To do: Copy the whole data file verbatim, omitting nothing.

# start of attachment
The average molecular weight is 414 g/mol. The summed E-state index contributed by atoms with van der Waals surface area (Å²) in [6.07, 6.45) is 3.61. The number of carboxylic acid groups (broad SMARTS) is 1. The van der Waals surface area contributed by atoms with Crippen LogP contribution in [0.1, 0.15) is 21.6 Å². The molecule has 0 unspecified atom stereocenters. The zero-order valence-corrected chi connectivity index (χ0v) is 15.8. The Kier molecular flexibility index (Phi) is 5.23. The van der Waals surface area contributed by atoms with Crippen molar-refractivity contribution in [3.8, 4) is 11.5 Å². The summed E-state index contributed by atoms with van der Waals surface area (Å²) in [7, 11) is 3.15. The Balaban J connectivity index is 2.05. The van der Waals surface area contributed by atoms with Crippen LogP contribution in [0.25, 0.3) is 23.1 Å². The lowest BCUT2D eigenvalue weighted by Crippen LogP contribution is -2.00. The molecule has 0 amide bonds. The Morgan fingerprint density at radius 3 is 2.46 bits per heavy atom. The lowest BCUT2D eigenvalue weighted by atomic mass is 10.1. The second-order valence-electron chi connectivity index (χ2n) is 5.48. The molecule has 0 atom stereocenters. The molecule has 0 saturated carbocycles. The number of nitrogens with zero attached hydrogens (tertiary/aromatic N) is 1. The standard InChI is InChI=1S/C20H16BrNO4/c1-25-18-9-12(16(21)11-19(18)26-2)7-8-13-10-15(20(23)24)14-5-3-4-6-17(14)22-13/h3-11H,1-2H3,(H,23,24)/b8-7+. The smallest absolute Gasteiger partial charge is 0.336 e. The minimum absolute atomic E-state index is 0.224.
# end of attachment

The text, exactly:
The average molecular weight is 414 g/mol. The summed E-state index contributed by atoms with van der Waals surface area (Å²) in [6.07, 6.45) is 3.61. The number of carboxylic acid groups (broad SMARTS) is 1. The van der Waals surface area contributed by atoms with Crippen LogP contribution in [0.1, 0.15) is 21.6 Å². The molecule has 0 unspecified atom stereocenters. The zero-order valence-corrected chi connectivity index (χ0v) is 15.8. The Kier molecular flexibility index (Phi) is 5.23. The van der Waals surface area contributed by atoms with Crippen molar-refractivity contribution in [3.8, 4) is 11.5 Å². The summed E-state index contributed by atoms with van der Waals surface area (Å²) in [7, 11) is 3.15. The Balaban J connectivity index is 2.05. The van der Waals surface area contributed by atoms with Crippen LogP contribution in [0.25, 0.3) is 23.1 Å². The lowest BCUT2D eigenvalue weighted by Crippen LogP contribution is -2.00. The molecule has 0 amide bonds. The Morgan fingerprint density at radius 3 is 2.46 bits per heavy atom. The lowest BCUT2D eigenvalue weighted by atomic mass is 10.1. The second-order valence-electron chi connectivity index (χ2n) is 5.48. The molecule has 0 atom stereocenters. The molecule has 0 saturated carbocycles. The number of nitrogens with zero attached hydrogens (tertiary/aromatic N) is 1. The standard InChI is InChI=1S/C20H16BrNO4/c1-25-18-9-12(16(21)11-19(18)26-2)7-8-13-10-15(20(23)24)14-5-3-4-6-17(14)22-13/h3-11H,1-2H3,(H,23,24)/b8-7+. The smallest absolute Gasteiger partial charge is 0.336 e. The minimum absolute atomic E-state index is 0.224.